Nevertheless, the petition should still be dismissed.
The records reveal that petitioner’s counsel received the Resolution of the NLRC dated April 29, 1991 dismissing his appeal on May 8, 1991 as evidenced by the delivery receipt thereof. 17 Petitioner filed his motion for reconsideration of said Resolution on August 12, 1991 or more than three months after receipt thereof by his counsel. 18 By that time, the Resolution of the NLRC dismissing his appeal had long become final and executory considering that petitioner’s motion for reconsideration was filed beyond the ten (10) day period allowed therefor under § 14, Rule VII of the New Rules of Procedure of the NLRC 19 which provides:jgc:chanrobles.com.ph
"SECTION 14. Motions for Reconsideration. — Motions for reconsideration of any order, resolution or decision of the Commission shall not be entertained except when based on palpable or patent errors, provided that the motion is under oath and filed within ten (10) calendar days from receipt of the order, resolution or decision, with proof of service that a copy of the same has been furnished, within the reglementary period, to the adverse party and provided further, that only one such motion from the same party shall be entertained." chanrob1es virtua1 1aw 1ibrary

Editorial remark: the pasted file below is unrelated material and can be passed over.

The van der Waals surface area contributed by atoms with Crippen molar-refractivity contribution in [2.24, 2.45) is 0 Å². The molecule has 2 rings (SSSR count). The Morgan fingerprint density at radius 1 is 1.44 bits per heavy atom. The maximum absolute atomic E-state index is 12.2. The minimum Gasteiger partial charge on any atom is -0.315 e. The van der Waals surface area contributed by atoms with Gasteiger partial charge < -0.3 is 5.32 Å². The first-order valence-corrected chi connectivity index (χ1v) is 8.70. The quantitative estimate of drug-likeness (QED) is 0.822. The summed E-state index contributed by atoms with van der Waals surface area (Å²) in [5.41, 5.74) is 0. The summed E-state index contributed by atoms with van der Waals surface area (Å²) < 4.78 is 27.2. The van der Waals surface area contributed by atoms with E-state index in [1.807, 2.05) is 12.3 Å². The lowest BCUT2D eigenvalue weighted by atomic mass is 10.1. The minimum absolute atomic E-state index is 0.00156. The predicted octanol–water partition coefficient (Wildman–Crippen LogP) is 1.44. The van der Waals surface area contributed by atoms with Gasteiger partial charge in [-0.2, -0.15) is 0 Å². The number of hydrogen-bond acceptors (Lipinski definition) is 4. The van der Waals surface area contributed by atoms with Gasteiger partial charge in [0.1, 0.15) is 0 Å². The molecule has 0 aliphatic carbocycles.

We cannot sustain petitioner’s insistence that the reglementary period to file his motion for reconsideration only began to run on the date he personally received a copy thereof or on August 2, 1991 since he was a party to the case and since he had entered his appearance thereto as counsel for and in behalf of himself. We do not subscribe to petitioner’s view that paragraph (d), § 4, Rule XII of the New Rules of Procedure of the NLRC requires that parties represented by counsel must also be served with notice of the decisions of the NLRC. The rule reads:jgc:chanrobles.com.ph
"He 20 shall serve all parties and counsels processes, notices of hearing, copies of decisions/orders issued by the Commission by mail or by personal service and immediately attach the returns thereof to the records."cralaw virtua1aw library